Electrameccanica sells its cars under the Solo, Tofino and eRoadster brands, and let's just say they're a bit different. The Solo, for example, has only one seat and three wheels, making it look more like a go-cart than a passenger vehicle. But if you're looking for minimal environmental impact, Solo is your car.

SOLO went public in 2018, and it has been a rocky ride.

The shares exploded higher last year but have been trending lower since November. It might be best to wait for some indication this EV stock has bottomed out before considering a new position here. This is an early-stage company and not yet profitable, so proceed with caution.

Arcimoto

  • Market value: $439.7 million
  • Year-to-date return: -11.1%

Arcimoto (FUV) gets lumped in with the other electric vehicle makers, but it's not the fairest comparison.

Arcimoto manufactures and sells three-wheeled electric vehicles, including the Fun Utility Vehicle (FUV) it bases its stock ticker symbol on. These bright vehicles might be compact and a little unorthodox, but they're highway-legal and capable of handling everyday purposes such as commuting or running errands. And frankly, they look like fun to drive.

The company also sells the Rapid Responder model for emergency, security and law enforcement services, the Deliverator for goods delivery and the Roadster, which resembles a large motorcycle with two front wheels.

Perhaps the best part of FUV's story is that it's not directly competing with Elon Musk and Tesla, which deal in more traditional car categories. Its products are more appropriate for cruising down a boardwalk or tooling around the neighborhood.

Like most of the rest of the EV stocks on this list, Arcimoto is not yet profitable and should be considered speculative.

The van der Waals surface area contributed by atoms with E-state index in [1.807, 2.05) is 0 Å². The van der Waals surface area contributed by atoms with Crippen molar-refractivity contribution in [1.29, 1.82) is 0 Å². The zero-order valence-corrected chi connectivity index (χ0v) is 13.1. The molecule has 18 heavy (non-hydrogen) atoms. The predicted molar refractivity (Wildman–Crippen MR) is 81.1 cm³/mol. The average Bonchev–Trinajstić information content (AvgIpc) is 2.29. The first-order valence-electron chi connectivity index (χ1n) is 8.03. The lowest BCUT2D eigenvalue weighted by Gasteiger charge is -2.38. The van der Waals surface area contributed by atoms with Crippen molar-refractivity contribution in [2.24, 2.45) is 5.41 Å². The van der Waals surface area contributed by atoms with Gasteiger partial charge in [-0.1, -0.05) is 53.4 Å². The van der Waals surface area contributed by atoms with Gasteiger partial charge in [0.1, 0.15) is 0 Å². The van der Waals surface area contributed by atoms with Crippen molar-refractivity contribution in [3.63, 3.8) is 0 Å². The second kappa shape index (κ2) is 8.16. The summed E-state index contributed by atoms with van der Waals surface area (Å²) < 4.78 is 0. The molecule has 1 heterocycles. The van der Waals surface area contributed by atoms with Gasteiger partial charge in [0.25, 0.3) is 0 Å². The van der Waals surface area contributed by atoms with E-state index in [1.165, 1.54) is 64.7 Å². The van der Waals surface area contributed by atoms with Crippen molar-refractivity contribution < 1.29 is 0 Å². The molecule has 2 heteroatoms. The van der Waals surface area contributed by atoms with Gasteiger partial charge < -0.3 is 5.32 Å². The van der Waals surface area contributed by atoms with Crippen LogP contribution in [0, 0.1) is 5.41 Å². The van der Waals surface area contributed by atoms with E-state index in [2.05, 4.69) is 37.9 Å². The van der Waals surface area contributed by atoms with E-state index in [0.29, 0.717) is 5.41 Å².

FUV shares have struggled in 2021. It appeared shares had hit a bottom in mid-May, but after a couple months of recovering, shares dipped hard again in mid-August. We can't know until after the fact whether shares are on the mend, but the intrepid investor might see this as an opportunity to take at least a small position in the stock.

Fisker

  • Market value: $4.2 billion
  • Year-to-date return: -4.0%

Many of the EV stocks on this list have the backing of some of the world's most powerful governments. It would seem that Fisker (FSR) has the backing of the Almighty Himself.

Well, not exactly.

But Fisker is indeed developing an all-electric transport for Pope Francis: an EV popemobile. FSR plans to modify its Ocean SUV to include a large, retractable glass cupola for His Holiness.

Building a popemobile isn't exactly a high-volume business. But it's certainly good marketing for Fisker.

FSR is still really risky even by the standards of EV stocks. The company isn't planning to start actual production until late 2022. But, its Ocean prototypes are attractive, and it's also possible the company is acquired by a larger automaker wanting instant access to a high-end electric SUV.

Fisker's shares were battered earlier this year, but like several other EV stocks, they started to show signs of life again in mid-May before losing their momentum more recently.

EV stocks are highly speculative, and FSR stands out even in this group given the stage of production it is in. So, for any investors wanting to take a stab at this one, they might want to keep their position size modest.

  • Facebook.
  • Twitter.
  • LinkedIn.
  • Print

For more news you can use to help guide your financial life, visit our Insights page.


© 2021 The Kiplinger Washington Editors, Inc.
close
Please enter a valid e-mail address
Please enter a valid e-mail address
Important legal information about the e-mail you will be sending. By using this service, you agree to input your real e-mail address and only send it to people you know. It is a violation of law in some jurisdictions to falsely identify yourself in an e-mail. All information you provide will be used by Fidelity solely for the purpose of sending the e-mail on your behalf.The subject line of the e-mail you send will be "Fidelity.com: "

Your e-mail has been sent.
close

Your e-mail has been sent.